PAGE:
4 things we misunderstand about marijuana when we think of it like alcohol
For better or worse, alcohol has a long-entrenched role in western culture.
As cannabis has been treated more tolerantly in recent years and was fully legalized last fall, it’s become more available to a group of people whose habits and assumptions have been formed by alcohol consumption.
And that has its pitfalls, an expert explains.
“Relying on experience for alcohol with cannabis is really quite a failure because it’s not the same experience,” says B.C.-based cannabis breeder Ryan Lee.
“We don’t have a very good context in society for teaching people how to use (cannabis) and we kind of let them out into the world to experiment with it assuming that it’s just like alcohol, and it’s not — it’s a different substance.”
Lee is the founder of Chemovar Health, a cannabis genetics company.
Here are four expectations that more or less work with alcohol but are misleading with cannabis:
Expecting it to work similarly in different people
Two people can share a joint and find that it makes one of them chatty and hyper and the other more sedated. Alcohol tends to have much more uniform effects across different people.
“People have this genetic variation kind of built into the species, and that results in differently functioning enzymes in different people,” Lee says.
“We see that there’s a huge variability in how intoxicated people get, how off-balance people get,” he explains. “It’s really not a one-to-one thing like we see with alcohol. It really varies from person to person.”
“Two people might take the exact same thing but have very different experiences.”
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Expecting quick feedback (with edibles)
One classic mistake new users make with edibles is expecting prompt feedback.
It works pretty well with alcohol if you’re paying attention. Should I pour a bit more wine? Or set it aside for now? Your body should give you the information you need if you stop and listen for it.
People new to edibles often expect the same kind of response, which can lead them to make a classic mistake.
“People take edibles, then 45 minutes later they don’t feel anything, and so they decide that they didn’t have enough and they’re going to have more. Then, 15 minutes later, the first one starts to kick in, and they’ve essentially just double-dosed,” Lee says.
“One of the reasons you can drink alcohol and almost immediately start to feel the effects is that alcohol is absorbed through the stomach lining, and (edible) cannabis isn’t. It needs to go through the gastrointestinal tract and down through the lower GI into the intestine before it’s absorbed. It goes through the first pass of the metabolism through the liver, and that also takes time. It’s a very different paradigm from alcohol.”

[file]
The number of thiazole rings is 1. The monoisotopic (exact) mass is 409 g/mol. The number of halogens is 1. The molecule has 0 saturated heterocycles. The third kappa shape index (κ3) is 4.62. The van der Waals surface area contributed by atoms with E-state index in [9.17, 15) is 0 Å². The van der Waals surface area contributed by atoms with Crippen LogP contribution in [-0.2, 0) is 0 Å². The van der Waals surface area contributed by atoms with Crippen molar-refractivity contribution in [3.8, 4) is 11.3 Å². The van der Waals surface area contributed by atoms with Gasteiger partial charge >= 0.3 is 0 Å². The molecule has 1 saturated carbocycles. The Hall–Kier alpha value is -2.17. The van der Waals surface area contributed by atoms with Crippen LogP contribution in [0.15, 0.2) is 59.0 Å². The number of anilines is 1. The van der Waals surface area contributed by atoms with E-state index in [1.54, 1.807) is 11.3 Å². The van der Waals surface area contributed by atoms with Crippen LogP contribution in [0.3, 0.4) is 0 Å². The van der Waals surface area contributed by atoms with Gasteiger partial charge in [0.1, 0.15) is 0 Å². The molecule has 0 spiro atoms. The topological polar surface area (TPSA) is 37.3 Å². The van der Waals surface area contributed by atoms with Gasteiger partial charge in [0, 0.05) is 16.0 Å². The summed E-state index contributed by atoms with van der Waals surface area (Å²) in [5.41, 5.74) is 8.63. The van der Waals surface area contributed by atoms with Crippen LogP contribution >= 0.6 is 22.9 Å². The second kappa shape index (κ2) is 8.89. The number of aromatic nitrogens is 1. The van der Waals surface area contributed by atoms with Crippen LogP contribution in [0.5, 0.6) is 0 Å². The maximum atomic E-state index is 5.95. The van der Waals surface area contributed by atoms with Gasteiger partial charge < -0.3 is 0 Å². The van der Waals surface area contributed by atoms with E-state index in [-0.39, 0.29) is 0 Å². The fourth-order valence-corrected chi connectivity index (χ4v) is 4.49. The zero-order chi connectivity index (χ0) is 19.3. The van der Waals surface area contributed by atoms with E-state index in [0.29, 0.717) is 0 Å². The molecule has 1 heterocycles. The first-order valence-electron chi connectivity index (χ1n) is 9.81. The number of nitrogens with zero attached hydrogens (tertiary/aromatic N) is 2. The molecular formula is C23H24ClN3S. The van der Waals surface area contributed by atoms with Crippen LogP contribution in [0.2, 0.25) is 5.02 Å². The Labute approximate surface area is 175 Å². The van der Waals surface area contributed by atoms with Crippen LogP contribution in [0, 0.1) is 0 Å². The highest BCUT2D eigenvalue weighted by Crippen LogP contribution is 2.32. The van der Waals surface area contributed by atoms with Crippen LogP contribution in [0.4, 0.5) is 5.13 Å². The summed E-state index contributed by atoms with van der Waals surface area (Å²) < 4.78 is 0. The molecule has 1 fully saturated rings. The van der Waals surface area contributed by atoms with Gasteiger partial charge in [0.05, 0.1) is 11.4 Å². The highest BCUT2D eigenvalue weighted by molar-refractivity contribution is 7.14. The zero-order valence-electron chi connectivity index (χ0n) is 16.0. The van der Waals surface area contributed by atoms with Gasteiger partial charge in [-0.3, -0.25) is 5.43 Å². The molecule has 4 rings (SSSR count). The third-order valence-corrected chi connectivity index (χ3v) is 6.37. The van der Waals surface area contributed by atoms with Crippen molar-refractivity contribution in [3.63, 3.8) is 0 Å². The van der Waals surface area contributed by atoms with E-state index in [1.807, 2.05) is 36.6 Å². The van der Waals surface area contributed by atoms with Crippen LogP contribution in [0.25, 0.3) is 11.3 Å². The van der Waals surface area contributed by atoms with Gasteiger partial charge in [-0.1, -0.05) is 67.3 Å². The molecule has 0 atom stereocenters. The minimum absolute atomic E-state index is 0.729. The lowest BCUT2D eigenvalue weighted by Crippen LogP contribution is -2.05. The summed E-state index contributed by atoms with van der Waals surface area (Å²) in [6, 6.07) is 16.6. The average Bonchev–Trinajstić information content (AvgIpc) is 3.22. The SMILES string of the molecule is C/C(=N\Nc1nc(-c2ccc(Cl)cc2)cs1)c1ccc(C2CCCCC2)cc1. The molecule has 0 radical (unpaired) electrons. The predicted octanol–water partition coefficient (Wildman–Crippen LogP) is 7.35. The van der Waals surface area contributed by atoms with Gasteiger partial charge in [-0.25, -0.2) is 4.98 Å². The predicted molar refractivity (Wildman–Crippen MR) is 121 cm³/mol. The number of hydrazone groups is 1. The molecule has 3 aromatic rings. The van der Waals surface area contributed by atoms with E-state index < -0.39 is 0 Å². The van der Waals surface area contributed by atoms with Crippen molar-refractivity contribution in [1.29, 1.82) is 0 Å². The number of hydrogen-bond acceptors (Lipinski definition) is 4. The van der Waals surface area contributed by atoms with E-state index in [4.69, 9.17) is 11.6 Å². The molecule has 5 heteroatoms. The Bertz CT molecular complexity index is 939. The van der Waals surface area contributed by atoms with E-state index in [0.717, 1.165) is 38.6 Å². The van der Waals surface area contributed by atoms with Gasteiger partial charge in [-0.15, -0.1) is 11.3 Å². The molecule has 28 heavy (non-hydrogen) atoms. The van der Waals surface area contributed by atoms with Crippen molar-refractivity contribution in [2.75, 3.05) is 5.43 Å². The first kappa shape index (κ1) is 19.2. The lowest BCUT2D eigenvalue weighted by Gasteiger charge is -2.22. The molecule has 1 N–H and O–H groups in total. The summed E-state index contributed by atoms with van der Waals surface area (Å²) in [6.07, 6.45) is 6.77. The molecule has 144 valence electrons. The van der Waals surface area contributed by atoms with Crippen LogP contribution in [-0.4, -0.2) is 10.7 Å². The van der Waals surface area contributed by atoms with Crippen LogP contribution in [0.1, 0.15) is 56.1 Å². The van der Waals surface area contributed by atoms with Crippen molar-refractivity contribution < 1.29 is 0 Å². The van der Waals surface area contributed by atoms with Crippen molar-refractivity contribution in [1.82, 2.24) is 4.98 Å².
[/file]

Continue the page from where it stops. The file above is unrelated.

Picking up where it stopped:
Expecting cannabis to have one kind of effect
Many experienced users say that terpenes, the chemicals that give different strains a different taste and smell, also give strains different psychoactive effects — sometimes all at the same time.
This is often called the “entourage effect.” Some in the cannabis community think it’s real, others don’t. Science, so far, is silent.
“Different types of cannabis feel differently as a result of these complex mixtures of different chemicals, flavour chemicals, but that hasn’t been shown in a double-blind study,” Lee says.
“I’m convinced that they do, but that’s not good enough for many people in the scientific community.”
Expecting levels of THC to match levels of intoxication
For many years, blood alcohol levels have been the key to measuring whether someone has drunk too much to drive. The courts have supported it because the science supports it.
If THC could be measured in a similar way, and if the measurements meant something similar, cannabis-impaired driving would be a simpler problem to address. (Fortunately, there’s no evidence that legalization has caused it to increase.)
The problem is that it can’t very easily at the roadside, and they don’t.
It means that while finding the presence of THC is pretty easy, finding out what it means is a lot harder. Investigators can measure levels of THC in a driver’s body during an autopsy, but it’s close to impossible to figure out whether it was impairing.
“We have this huge body of evidence to suggest that three beers, over x amount of time, in a person of a given weight, equals this effect,” Lee says. “I don’t think that we’ve done these preliminary studies of cannabis very well.”
In turn, that means that Canadian courts are likely to spend a lot of time and energy over the next few years figuring out whether or not to uphold laws on cannabis-impaired driving.
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